All Fun and Games: Technology for Maximizing In-App Purchases

By Rachel Kaufman | Small Business

With free apps accounting for nearly 9 out of 10 app downloads, developers need other ways to make money. They often turn to advertising or the “freemium” model.

In a freemium model, the game or app is free to download, but extras (power-ups and extra lives) cost real money. In fact, 95 percent of app users may view ads, but the 5 percent who make in-app purchases account for 90 percent of the actual dollars rolling in.

But unless you’re the makers of Candy Crush Saga, who are raking in (according to some estimates) half a million dollars a day, finding that sweet spot where gamers and other app users are willing to shell out for extras inside your app isn’t about waiting to strike it rich. It’s not a lottery – it’s science.

Mobile analytics companies crunch app numbers to determine which apps have the most chance of netting an in-game purchase. For example, Apsalar recently found that strategy games have the highest tendency for in-app purchases. A user of a strategy game is 18.5 times more likely to buy a cheat or power-up than a player of a game classified in the Apple App Store as “arcade.” Other popular game categories include trivia, adventure, and RPG. Educational games, on the other hand, are unlikely to generate any in-app revenue.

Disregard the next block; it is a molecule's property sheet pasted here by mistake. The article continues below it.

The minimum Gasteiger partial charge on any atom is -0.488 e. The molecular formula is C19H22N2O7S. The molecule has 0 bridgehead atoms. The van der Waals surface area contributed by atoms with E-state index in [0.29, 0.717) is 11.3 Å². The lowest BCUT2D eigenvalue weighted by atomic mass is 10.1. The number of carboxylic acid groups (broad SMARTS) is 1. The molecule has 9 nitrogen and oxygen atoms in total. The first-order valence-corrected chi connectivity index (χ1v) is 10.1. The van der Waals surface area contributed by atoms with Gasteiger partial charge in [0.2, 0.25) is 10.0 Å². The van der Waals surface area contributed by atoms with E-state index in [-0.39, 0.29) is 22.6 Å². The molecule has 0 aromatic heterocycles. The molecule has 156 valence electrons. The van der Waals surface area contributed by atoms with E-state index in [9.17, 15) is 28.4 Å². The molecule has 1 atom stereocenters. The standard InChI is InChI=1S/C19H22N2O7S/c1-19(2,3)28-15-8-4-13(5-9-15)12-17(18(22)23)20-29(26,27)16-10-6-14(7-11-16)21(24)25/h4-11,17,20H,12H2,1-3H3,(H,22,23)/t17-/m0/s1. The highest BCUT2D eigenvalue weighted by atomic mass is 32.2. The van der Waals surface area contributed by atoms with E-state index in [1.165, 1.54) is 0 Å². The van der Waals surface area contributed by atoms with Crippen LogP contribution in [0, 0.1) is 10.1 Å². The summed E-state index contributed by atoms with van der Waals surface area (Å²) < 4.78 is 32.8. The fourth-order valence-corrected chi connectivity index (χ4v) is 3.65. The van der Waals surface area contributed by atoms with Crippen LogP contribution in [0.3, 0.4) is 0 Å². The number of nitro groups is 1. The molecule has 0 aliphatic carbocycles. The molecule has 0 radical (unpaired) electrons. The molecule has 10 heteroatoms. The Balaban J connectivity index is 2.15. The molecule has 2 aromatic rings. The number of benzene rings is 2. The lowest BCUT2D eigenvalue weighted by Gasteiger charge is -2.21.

One less-surprising finding from Apsalar’s research is that games with higher engagement levels generate more purchases. In other words, users who interact with an app for longer are more likely to buy something from that app.

Perhaps to that end, Amazon recently launched Engagement Reports for apps in its store, which provides data on how well a developer’s app is doing on Kindle Fire and any Android device running the latest version of the Amazon App Store. The report details not just the number of people who have installed the app, but the number of people using the app on a daily or monthly basis, the retention rate, and the “sticky factor” – a number that analyzes whether first-time users keep coming back to the app.

Finally, Chartboost, a mobile-app services company, recently launched the Chartboost Store, which tracks purchases within a freemium app with just a few lines of code. Developers can see in real time how their digital wares are selling and adjust prices or promotions based on who’s buying what.

With some estimates saying that the in-app purchase market will be worth $9 billion ($3 billion for tablets, $6 billion for smartphones) by 2016, knowing where your customers are and what they want to purchase will be more important than ever.

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